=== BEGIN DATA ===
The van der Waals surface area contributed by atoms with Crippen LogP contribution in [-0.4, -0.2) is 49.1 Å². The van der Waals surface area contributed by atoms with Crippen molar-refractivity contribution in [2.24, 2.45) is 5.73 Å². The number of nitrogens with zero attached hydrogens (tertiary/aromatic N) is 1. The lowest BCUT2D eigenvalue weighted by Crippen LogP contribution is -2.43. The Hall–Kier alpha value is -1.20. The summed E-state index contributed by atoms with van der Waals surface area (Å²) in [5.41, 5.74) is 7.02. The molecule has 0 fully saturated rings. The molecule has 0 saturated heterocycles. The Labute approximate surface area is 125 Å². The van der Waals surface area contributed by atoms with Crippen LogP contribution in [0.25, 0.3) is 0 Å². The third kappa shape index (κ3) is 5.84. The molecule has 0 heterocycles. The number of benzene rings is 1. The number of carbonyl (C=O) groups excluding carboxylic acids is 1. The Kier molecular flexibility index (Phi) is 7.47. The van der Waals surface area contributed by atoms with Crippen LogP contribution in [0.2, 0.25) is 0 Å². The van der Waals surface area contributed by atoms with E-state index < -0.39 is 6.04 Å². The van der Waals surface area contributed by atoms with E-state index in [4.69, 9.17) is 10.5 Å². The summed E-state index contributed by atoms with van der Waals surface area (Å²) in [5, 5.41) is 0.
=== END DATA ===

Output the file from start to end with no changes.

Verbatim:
The van der Waals surface area contributed by atoms with Crippen LogP contribution in [-0.4, -0.2) is 49.1 Å². The van der Waals surface area contributed by atoms with Crippen molar-refractivity contribution in [2.24, 2.45) is 5.73 Å². The number of nitrogens with zero attached hydrogens (tertiary/aromatic N) is 1. The lowest BCUT2D eigenvalue weighted by Crippen LogP contribution is -2.43. The Hall–Kier alpha value is -1.20. The summed E-state index contributed by atoms with van der Waals surface area (Å²) in [5.41, 5.74) is 7.02. The molecule has 0 fully saturated rings. The molecule has 0 saturated heterocycles. The Labute approximate surface area is 125 Å². The van der Waals surface area contributed by atoms with Crippen LogP contribution in [0.25, 0.3) is 0 Å². The third kappa shape index (κ3) is 5.84. The molecule has 0 heterocycles. The number of benzene rings is 1. The number of carbonyl (C=O) groups excluding carboxylic acids is 1. The Kier molecular flexibility index (Phi) is 7.47. The van der Waals surface area contributed by atoms with Crippen LogP contribution in [0.2, 0.25) is 0 Å². The van der Waals surface area contributed by atoms with E-state index < -0.39 is 6.04 Å². The van der Waals surface area contributed by atoms with E-state index in [4.69, 9.17) is 10.5 Å². The summed E-state index contributed by atoms with van der Waals surface area (Å²) in [5, 5.41) is 0.